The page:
It was simply too big of a market to ignore. A few months back, I noted Goldman Sachs estimates that electronic cigarettes would become a $1 billion industry in a few years and Altria was the only major tobacco company that did have an electronic loosey to call its own. I thought it was simply too lucrative an opportunity for the Marlboro Man to pass up and yesterday the tobacco giant confirmed it was indeed launching its MarkTen brand of e-cig in August through its NuMark subsidiary.
While the FDA wants to get its fingers into regulating them, saying their ability to help users quit smoking are unproven, I don't think that's the attraction of an e-cig from a smoker's point of view.
The government has caused smokers to be treated like pariahs and has taxed the bejesus out of tobacco such that a pack of smokes these days costs on average $5.51. In some states like New York, the price can run as high as $12 a pack, and as my Foolish colleague Selena Maranjian noted, that means some folks can spend a quarter of their annual income on cigarettes.
In comparison, an e-cig costs about $10 and a refill pack from Njoy, one of the product's first manufacturers, runs about $22, but is equivalent to a carton of cigarettes. That's a significant savings for a smoker, along with the added benefit that you don't get the 4,000 or so chemicals that are found in a regular cigarette, but, more importantly, none of the tar associated with them. It's the tar that kills you.
Designed to look and feel like a real cigarette, e-cigs produce a vapor, not smoke. Though there's a cigarette-like taste for the smoker, there's no cigarette smell.
With tobacco sales falling, all of Altria's major rivals have an e-cig product on the market already or have one coming to market soon. Lorillard is now one of the leading e-cig manufacturers, having gotten into the business last year after acquiring blu eCigs for $135 million. It generated $57 million in sales in the first quarter and has more than 40% market share.
Because President Obama wants to hike cigarette taxes yet again, almost doubling the excise tax paid to $1.95 per pack, it's clear cigarette makers need to find an alternative source of income. Reynolds American , also late to the game, will launch its Vuse brand next month.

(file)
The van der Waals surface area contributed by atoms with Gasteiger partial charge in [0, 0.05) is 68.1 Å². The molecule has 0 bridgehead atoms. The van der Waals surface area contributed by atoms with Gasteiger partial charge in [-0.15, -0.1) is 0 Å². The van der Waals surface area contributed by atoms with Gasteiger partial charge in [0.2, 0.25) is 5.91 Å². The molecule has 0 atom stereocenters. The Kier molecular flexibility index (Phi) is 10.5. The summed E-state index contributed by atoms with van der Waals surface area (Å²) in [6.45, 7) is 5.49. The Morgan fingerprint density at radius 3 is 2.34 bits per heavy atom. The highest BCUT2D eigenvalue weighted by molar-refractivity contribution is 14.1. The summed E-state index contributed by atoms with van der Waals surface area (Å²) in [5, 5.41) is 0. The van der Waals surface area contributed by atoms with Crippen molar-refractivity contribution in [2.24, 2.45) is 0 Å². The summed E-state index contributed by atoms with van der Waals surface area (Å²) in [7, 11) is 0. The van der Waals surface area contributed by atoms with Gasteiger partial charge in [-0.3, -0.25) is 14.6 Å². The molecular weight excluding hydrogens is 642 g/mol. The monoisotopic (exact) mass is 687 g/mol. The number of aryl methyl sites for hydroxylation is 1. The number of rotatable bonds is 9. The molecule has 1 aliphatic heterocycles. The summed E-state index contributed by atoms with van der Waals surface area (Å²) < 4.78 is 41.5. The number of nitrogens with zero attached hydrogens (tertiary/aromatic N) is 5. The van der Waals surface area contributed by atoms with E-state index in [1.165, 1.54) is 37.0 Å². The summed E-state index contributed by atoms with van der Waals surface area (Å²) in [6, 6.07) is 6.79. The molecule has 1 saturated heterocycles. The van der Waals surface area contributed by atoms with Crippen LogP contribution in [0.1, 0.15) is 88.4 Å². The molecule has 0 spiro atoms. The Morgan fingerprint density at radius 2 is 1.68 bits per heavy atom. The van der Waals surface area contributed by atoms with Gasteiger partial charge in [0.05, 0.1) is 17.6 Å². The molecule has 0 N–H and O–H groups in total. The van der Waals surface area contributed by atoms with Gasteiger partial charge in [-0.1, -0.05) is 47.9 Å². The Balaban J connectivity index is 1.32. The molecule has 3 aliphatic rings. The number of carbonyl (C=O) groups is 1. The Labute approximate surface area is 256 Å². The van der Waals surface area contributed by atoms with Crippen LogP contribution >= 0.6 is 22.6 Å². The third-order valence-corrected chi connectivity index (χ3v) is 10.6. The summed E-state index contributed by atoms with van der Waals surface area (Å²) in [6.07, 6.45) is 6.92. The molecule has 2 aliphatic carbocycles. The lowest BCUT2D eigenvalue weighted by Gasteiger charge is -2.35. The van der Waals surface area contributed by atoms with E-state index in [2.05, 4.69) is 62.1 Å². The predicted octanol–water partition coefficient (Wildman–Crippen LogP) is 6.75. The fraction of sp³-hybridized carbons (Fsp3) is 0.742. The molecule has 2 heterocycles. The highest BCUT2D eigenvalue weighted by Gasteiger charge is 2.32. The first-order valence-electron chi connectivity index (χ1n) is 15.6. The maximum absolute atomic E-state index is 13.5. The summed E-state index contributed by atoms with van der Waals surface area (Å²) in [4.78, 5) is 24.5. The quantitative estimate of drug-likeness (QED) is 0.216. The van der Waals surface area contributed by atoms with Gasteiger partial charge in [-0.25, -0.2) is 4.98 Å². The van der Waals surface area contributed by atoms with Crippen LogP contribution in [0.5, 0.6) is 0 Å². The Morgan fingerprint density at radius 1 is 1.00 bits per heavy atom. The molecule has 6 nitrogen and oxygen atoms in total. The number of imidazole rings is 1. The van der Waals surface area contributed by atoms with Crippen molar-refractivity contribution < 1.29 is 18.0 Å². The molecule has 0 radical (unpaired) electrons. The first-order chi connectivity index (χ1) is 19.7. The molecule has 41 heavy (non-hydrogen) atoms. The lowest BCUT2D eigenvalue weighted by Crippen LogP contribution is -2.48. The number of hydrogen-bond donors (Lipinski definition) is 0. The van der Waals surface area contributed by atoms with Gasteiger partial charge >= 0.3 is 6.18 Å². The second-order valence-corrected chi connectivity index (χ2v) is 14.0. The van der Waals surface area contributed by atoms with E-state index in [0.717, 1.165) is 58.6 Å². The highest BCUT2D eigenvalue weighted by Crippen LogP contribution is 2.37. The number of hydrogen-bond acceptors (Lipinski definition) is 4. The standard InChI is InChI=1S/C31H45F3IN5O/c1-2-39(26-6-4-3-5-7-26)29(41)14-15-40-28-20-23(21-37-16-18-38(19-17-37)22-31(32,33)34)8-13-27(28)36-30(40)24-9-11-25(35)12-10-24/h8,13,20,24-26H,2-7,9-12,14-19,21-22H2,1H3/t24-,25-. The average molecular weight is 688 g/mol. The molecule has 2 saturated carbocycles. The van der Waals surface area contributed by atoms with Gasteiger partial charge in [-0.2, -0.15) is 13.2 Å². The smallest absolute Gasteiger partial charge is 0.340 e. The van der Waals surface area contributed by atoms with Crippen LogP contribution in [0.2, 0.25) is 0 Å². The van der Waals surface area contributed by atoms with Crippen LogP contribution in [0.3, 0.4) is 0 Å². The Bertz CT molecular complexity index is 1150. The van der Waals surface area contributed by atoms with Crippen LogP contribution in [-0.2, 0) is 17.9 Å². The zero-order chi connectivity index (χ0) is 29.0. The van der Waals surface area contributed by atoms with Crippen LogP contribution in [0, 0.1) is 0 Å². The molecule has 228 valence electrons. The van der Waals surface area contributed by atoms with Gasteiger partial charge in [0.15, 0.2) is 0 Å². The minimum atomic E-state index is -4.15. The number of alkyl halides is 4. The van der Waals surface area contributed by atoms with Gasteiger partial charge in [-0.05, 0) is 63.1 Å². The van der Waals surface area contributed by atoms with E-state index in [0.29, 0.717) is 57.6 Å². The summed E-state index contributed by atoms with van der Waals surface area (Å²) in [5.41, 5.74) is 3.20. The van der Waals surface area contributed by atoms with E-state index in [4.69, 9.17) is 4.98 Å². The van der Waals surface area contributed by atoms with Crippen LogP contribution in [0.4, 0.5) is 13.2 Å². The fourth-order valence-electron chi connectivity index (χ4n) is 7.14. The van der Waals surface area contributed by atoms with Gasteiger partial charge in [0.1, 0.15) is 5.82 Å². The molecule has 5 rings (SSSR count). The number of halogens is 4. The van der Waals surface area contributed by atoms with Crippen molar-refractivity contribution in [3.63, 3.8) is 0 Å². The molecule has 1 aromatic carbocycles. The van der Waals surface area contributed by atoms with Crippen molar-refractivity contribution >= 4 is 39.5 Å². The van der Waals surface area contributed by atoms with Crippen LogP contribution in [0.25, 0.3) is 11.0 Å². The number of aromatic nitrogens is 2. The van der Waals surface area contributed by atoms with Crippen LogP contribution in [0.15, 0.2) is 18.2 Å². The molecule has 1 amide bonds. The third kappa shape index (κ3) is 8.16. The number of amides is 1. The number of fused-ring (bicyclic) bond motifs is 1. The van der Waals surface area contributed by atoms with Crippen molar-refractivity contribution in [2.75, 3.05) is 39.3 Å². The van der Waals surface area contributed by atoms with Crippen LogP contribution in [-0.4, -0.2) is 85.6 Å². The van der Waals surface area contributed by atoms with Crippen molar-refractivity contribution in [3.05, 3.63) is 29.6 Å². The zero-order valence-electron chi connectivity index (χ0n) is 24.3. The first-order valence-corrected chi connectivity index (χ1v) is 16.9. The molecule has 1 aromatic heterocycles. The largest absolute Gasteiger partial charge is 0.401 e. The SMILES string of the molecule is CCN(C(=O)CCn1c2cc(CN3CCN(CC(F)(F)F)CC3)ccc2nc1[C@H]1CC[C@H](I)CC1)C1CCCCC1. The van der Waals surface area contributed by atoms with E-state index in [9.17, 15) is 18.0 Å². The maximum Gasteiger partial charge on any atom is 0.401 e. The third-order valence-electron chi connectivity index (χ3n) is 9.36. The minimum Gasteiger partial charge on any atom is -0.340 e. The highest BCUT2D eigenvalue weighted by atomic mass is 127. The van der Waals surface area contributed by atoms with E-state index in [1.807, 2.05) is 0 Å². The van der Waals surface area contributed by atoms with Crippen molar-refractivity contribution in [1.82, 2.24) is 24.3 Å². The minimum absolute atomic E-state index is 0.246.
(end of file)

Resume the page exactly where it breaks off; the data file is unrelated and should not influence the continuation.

Wells Fargo says it's possible e-cig sales could surpass those of regular cigarettes over the next decade, which makes it understandable why Altria wants in. It also explains why the FDA wants to control the market since government coffers at all levels rely heavily on the taxes they levy on tobacco. Anything that diminishes their take causes them to tremble with fear.
Whatever regulation does ultimately get imposed, one big change is that it won't be hammered out in some smoke-filled back room. Rather, it may be one that's filled with vapor.
Altria has been the best-performing stock of the past 50 years, but as the number of smokers in the U.S. continues to steadily decline, is Altria still a buy today? To find out whether everyone's love-to-hate dividend stock is a savvy investment choice or a hazard to your portfolio, simply click here now for access to The Motley Fool's premium research report on the company.
The article Up in Smoke: Altria Enters E-Cig Market originally appeared on Fool.com.
Fool contributor Rich Duprey has no position in any stocks mentioned. The Motley Fool recommends Goldman Sachs. It recommends and owns shares of Wells Fargo. Try any of our Foolish newsletter services free for 30 days. We Fools may not all hold the same opinions, but we all believe that considering a diverse range of insights makes us better investors. The Motley Fool has a disclosure policy.
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